Friday, April 9, 2010
Wednesday, April 7, 2010 Amsterdam Fieldtrip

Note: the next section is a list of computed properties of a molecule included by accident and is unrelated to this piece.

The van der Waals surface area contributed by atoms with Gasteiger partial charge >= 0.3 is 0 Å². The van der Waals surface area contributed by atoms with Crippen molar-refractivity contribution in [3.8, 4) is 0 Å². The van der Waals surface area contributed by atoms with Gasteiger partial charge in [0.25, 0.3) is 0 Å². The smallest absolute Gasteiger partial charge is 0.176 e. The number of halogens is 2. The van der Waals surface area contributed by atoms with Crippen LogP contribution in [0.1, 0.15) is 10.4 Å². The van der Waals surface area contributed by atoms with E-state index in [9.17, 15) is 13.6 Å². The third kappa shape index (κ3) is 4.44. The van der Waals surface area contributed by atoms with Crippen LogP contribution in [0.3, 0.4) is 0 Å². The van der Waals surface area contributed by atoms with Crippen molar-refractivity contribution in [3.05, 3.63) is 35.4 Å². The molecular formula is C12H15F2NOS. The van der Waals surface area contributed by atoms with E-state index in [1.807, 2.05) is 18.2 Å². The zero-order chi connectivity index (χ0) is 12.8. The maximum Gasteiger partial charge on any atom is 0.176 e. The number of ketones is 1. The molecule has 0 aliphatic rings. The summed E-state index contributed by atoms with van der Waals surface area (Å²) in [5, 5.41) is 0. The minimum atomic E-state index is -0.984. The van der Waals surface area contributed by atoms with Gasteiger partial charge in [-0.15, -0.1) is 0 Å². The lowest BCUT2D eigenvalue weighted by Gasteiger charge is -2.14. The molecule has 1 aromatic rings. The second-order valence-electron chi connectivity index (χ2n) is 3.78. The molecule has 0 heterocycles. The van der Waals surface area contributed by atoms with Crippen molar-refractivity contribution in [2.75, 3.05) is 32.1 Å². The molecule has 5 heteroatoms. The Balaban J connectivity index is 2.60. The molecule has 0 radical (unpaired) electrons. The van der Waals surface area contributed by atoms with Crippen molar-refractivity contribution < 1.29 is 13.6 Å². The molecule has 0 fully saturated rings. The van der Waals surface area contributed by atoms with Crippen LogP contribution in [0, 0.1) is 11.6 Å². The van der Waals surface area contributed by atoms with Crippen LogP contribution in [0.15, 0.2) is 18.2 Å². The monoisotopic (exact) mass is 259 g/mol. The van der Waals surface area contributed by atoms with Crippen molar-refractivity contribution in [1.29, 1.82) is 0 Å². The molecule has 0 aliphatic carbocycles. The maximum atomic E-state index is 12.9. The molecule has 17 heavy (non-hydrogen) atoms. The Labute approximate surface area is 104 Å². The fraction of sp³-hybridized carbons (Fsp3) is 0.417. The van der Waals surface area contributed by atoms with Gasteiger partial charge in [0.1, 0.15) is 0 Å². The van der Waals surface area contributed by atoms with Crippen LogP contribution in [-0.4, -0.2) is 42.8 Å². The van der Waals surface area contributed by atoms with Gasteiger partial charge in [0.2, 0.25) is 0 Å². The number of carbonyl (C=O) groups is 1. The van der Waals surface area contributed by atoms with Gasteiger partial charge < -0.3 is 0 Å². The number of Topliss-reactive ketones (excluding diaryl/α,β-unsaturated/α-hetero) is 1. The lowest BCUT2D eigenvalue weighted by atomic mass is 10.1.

Wednesday, April 7, 2010. Sandra. While Dieter did a site visit at ACTA (Amsterdam Dental School) to see the latest in dental teaching technologies,... Karannina, Alexander, and myself had a downtown Amsterdam adventure. We walked across the 'dam square' without swearing :) Bicycles are everywhere! I am thankful that we have changed our plans for using the bicycles in Zwolle, instead of Amsterdam, since it is rather dangerous to bicycle here. Practically everyone is on a bike: women in high heels and smoking, people talking on their cell phones (handies), parents carrying children either behind or in front of the bicycle in numerous styles of carriers, men in tuxedos and bowties, business men in suites with briefcases, people carrying puppies and dogs, carrying groceries or tools, etc. No helmets and the bicycles are all 'geeky' - sitting upright with handles up and out and usually only one speed. There are more bicycles than people in this city and country. What a practical mode of transportation. Did you know that most people have a 'sunday' bicycle and a work bicycle? Interestingly, we saw numerous 'coffee shops', which we were informed, sell more than coffee - the drug scene is more lax here, as indicated in the marguana seeds and plants on display in shops. Beautifully crafted canals of water and bridges are seen everywhere and are more numerous than in Venice. After wandering around, we did the more academic aspect of the day. We informed ourselves of the lengthy history of Amsterdam in their museum, then met Dieter and went through the Anne Frank house and ended the day with the Red Light District. (Our meals consisted of bread, cheese, juice, a delicous falafal kabob and fruit.) I will explain some of the highlights of these sites. The Amsterdam History museum highlights: the long process of controlling water and claiming land, the economic boom from the grain and fabric trade with the East and West India Company (VOC), learning how a church bell is made and tuned, famous Dutch painters such as Rembrandt and more recently Van Gogh, how the Dutch developed a social support network for the poor, orphaned, sick and old people, the interesting Relix Meritus building which celebrated many disciplines including music, physics, philosophy, and painting, how new ideas, including different morals/values have been encouraged and celebrated, and how the bicycle became the mode of transportation in the late 1800s. The Reformation of course had a tremendous impact and this was reflected in the architecture of the new churches. This information triggered an amazing discussion about the architecture of our home church - questions about the round shape of the sanctuary, a mobile pulpit, chairs and not benches, no large cross with a statue of a dying Jesus on it, no gold or other fancy ornamental decorations - imagine travelling across the ocean and learning about the architecture of our own church. Karannina and Alexander will look at the structure of our church differently when we return. The Anne Frank house had a simple, poignant message: make the best of every situation and treat everyone with respect. Karannina and Alexander have different books depicting Anne Frank's life. Walking through the Red Light District provided enough exposure to make the discussions interesting for the one and one half hour drive back to Zwolle - mostly questions of 'why' and 'yuck'. This day contained enough learning material to make up for a number of fieldtrips. It would be better to stretch out so many events over more days, but time and money talk, and so we have a few days that are packed.